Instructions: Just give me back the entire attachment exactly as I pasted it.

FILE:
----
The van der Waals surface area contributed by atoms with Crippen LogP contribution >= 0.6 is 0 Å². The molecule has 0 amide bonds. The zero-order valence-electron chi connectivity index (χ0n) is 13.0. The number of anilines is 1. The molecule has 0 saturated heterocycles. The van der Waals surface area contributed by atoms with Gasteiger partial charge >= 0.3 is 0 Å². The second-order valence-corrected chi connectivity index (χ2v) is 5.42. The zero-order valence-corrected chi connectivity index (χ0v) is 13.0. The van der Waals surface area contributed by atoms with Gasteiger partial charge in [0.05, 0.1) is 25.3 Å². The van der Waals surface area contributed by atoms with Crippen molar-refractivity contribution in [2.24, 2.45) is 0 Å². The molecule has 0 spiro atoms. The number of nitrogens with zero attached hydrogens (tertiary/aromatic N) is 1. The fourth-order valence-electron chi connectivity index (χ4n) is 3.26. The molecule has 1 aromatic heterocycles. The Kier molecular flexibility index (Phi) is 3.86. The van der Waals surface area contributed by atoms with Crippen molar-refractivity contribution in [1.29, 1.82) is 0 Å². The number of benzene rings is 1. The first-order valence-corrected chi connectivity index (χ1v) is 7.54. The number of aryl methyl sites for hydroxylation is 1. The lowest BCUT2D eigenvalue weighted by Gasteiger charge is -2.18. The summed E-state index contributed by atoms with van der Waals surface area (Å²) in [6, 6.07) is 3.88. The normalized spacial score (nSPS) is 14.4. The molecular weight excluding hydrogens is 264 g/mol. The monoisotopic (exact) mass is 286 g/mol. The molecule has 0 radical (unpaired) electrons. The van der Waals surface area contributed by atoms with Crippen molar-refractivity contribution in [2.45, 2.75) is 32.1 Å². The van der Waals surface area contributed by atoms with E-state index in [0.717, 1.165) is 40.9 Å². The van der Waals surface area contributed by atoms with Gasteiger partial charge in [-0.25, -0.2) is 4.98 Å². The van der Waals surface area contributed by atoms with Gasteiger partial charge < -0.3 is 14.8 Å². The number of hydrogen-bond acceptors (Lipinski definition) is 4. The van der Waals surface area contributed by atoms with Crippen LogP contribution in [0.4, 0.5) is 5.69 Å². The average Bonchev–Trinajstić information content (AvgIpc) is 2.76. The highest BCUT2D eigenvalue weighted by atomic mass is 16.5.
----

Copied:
The van der Waals surface area contributed by atoms with Crippen LogP contribution >= 0.6 is 0 Å². The molecule has 0 amide bonds. The zero-order valence-electron chi connectivity index (χ0n) is 13.0. The number of anilines is 1. The molecule has 0 saturated heterocycles. The van der Waals surface area contributed by atoms with Gasteiger partial charge >= 0.3 is 0 Å². The second-order valence-corrected chi connectivity index (χ2v) is 5.42. The zero-order valence-corrected chi connectivity index (χ0v) is 13.0. The van der Waals surface area contributed by atoms with Gasteiger partial charge in [0.05, 0.1) is 25.3 Å². The van der Waals surface area contributed by atoms with Crippen molar-refractivity contribution in [2.24, 2.45) is 0 Å². The molecule has 0 spiro atoms. The number of nitrogens with zero attached hydrogens (tertiary/aromatic N) is 1. The fourth-order valence-electron chi connectivity index (χ4n) is 3.26. The molecule has 1 aromatic heterocycles. The Kier molecular flexibility index (Phi) is 3.86. The van der Waals surface area contributed by atoms with Crippen molar-refractivity contribution in [1.29, 1.82) is 0 Å². The number of benzene rings is 1. The first-order valence-corrected chi connectivity index (χ1v) is 7.54. The number of aryl methyl sites for hydroxylation is 1. The lowest BCUT2D eigenvalue weighted by Gasteiger charge is -2.18. The summed E-state index contributed by atoms with van der Waals surface area (Å²) in [6, 6.07) is 3.88. The normalized spacial score (nSPS) is 14.4. The molecular weight excluding hydrogens is 264 g/mol. The monoisotopic (exact) mass is 286 g/mol. The molecule has 0 radical (unpaired) electrons. The van der Waals surface area contributed by atoms with Crippen molar-refractivity contribution in [2.45, 2.75) is 32.1 Å². The van der Waals surface area contributed by atoms with E-state index in [0.717, 1.165) is 40.9 Å². The van der Waals surface area contributed by atoms with Gasteiger partial charge in [-0.25, -0.2) is 4.98 Å². The van der Waals surface area contributed by atoms with Gasteiger partial charge < -0.3 is 14.8 Å². The number of hydrogen-bond acceptors (Lipinski definition) is 4. The van der Waals surface area contributed by atoms with Crippen LogP contribution in [0.4, 0.5) is 5.69 Å². The average Bonchev–Trinajstić information content (AvgIpc) is 2.76. The highest BCUT2D eigenvalue weighted by atomic mass is 16.5.